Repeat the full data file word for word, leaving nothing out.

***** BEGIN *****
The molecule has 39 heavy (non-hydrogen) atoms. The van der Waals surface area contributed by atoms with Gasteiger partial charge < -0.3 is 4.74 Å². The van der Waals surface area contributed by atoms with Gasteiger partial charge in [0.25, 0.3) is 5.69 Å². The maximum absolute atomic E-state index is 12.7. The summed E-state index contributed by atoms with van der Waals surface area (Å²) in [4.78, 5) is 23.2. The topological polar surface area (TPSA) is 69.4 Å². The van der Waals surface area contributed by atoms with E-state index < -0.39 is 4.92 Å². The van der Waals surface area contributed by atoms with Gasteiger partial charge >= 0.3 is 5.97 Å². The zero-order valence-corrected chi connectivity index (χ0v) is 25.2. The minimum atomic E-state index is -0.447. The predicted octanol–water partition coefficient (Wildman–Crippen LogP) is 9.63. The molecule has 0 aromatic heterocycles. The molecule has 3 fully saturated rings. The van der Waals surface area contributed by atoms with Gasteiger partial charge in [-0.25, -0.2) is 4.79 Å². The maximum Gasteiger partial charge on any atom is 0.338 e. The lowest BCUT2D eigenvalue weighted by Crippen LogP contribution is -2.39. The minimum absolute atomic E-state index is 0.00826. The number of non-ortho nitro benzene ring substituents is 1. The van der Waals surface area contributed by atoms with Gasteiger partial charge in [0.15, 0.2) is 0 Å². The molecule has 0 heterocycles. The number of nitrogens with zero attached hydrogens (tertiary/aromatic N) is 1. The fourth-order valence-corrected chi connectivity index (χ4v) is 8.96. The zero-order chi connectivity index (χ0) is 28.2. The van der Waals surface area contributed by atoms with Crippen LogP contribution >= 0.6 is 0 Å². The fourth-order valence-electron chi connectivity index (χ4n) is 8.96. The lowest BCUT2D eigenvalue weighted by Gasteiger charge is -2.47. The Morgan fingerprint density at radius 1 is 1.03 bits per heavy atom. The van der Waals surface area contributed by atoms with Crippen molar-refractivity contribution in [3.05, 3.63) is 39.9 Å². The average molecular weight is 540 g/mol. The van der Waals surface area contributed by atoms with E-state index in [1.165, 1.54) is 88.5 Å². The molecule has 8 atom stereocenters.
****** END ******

The molecule has 39 heavy (non-hydrogen) atoms. The van der Waals surface area contributed by atoms with Gasteiger partial charge < -0.3 is 4.74 Å². The van der Waals surface area contributed by atoms with Gasteiger partial charge in [0.25, 0.3) is 5.69 Å². The maximum absolute atomic E-state index is 12.7. The summed E-state index contributed by atoms with van der Waals surface area (Å²) in [4.78, 5) is 23.2. The topological polar surface area (TPSA) is 69.4 Å². The van der Waals surface area contributed by atoms with E-state index < -0.39 is 4.92 Å². The van der Waals surface area contributed by atoms with Gasteiger partial charge >= 0.3 is 5.97 Å². The zero-order valence-corrected chi connectivity index (χ0v) is 25.2. The minimum atomic E-state index is -0.447. The predicted octanol–water partition coefficient (Wildman–Crippen LogP) is 9.63. The molecule has 0 aromatic heterocycles. The molecule has 3 fully saturated rings. The van der Waals surface area contributed by atoms with Gasteiger partial charge in [-0.25, -0.2) is 4.79 Å². The maximum Gasteiger partial charge on any atom is 0.338 e. The lowest BCUT2D eigenvalue weighted by Crippen LogP contribution is -2.39. The minimum absolute atomic E-state index is 0.00826. The number of non-ortho nitro benzene ring substituents is 1. The van der Waals surface area contributed by atoms with Gasteiger partial charge in [0.15, 0.2) is 0 Å². The molecule has 0 heterocycles. The number of nitrogens with zero attached hydrogens (tertiary/aromatic N) is 1. The fourth-order valence-corrected chi connectivity index (χ4v) is 8.96. The zero-order chi connectivity index (χ0) is 28.2. The van der Waals surface area contributed by atoms with Crippen LogP contribution >= 0.6 is 0 Å². The fourth-order valence-electron chi connectivity index (χ4n) is 8.96. The lowest BCUT2D eigenvalue weighted by Gasteiger charge is -2.47. The Morgan fingerprint density at radius 1 is 1.03 bits per heavy atom. The van der Waals surface area contributed by atoms with Crippen molar-refractivity contribution in [3.05, 3.63) is 39.9 Å². The average molecular weight is 540 g/mol. The van der Waals surface area contributed by atoms with E-state index in [1.165, 1.54) is 88.5 Å². The molecule has 8 atom stereocenters.